Siegel, however, said although most parents think the majority of special education students are doing well in Millburn they feel not enough is being done for the high performing students. He called for increased elective choice for special education students.
Wadhwa called for increased training for special education teachers with better goal-setting and more inclusion of special education students in extra curricular activities.
“We also have to look at the academic programs and determine how many of these students really are suited for college,” she said.
Siegel noted, however, that Millburn has a 75 percent rate of special education students included in general education, whereas the statewide average is 44 percent. He added the district tries to keep as many special education children as possible in the district, but it is limited by special behavioral problems and fiscal constraints.
Wong called for more effort to keep up the self-confidence and esteem of special education students. He also called for more early identification of learning challenges with the help of mental health professionals, greater inclusion and proper supports for IEPs.
Cahn noted that, as Millburn pool manager, he had involved many special education students as staff members and they were excellent assets. He called for more cooperation and dialogue with parents.
Siegel and Wong both agreed the role of board members should be more limited to setting policy than to actually trying to administer the schools.
Wong said, other than making staff members accountable for their professional performance, he would use his engineering background in upgrading the aging infrastructure of Millburn schools with “many hot classrooms and roofs in need of repair.”
One of the problems with the infrastructure, increasing programs and dealing with increases in student population in some schools, according to Siegel, was that school boards of 25 to 30 years ago did not act with enough foresight.
He pointed to the closing of the Short Hills and Washington Schools.
A statement and question relayed by Laura Bencivenga, the M-SPEC moderator of the forum, however, took the candidates by surprise.
Bencivenga asked what the candidates, as board members, would do to more carefully evaluate potential school district employees.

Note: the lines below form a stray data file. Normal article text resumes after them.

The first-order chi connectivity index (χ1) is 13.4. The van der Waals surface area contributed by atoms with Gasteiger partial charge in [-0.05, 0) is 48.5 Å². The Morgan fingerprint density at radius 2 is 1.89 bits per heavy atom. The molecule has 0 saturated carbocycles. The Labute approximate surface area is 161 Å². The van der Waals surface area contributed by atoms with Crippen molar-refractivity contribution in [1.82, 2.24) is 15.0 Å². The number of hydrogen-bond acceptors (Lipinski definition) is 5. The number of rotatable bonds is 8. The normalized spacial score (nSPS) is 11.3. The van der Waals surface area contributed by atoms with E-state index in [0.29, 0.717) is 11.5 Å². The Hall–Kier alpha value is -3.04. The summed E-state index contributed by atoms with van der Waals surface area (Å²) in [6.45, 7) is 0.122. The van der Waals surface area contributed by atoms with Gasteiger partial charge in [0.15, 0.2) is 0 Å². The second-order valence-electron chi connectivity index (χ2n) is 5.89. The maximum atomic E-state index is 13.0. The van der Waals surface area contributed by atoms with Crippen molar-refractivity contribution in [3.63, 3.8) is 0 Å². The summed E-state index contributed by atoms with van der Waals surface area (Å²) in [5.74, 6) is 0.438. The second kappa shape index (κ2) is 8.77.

She made note of a lawsuit filed in Warren Township, the former district of current Millburn Superintendent of Schools James A. Crisfield, allegedly involving Crisfield and resulting in a $500,000 settlement with parents.
Siegel praised Crisfield for bringing great improvements to the district and cited his background as a Stanford University and ROTC graduate. He said the district was aware of the allegations, had thoroughly “vetted” Crisfield and the search agency that recommended him and had found the lawsuit to be frivolous.
He said he would always consult board counsel if confronted with legal questions regarding a superintendent candidate.
Wong said he had met Crisfield, was aware of his Stanford and ROTC background. Not being aware of the accusations, he said, he too, would consult board counsel to determine the suitability of any candidate.
He added, however, if he found any candidate unsuitable, as in business, he would “cut him loose,” after following the proper procedures.
Cahn said he would hesitate to “cut someone loose” if they had a five-year contract guaranteeing them $215,000 per year for which the school district might be responsible.
Wadhwa said, however, she would ask any search firm looking for administrative candidates for the Millburn district specific questions about their experience involving lawsuits before hiring them.
All of the candidates promised to promote transparency and open communications with the public.
Siegel said, however, he believed this was done and he answered the many emails and in-person concerns that had been addressed to him about the board.
He added, however, the public did not realize that many of the matters on which the board voted on it public were routine or had been thoroughly “vetted” at board committee sessions prior to public meetings.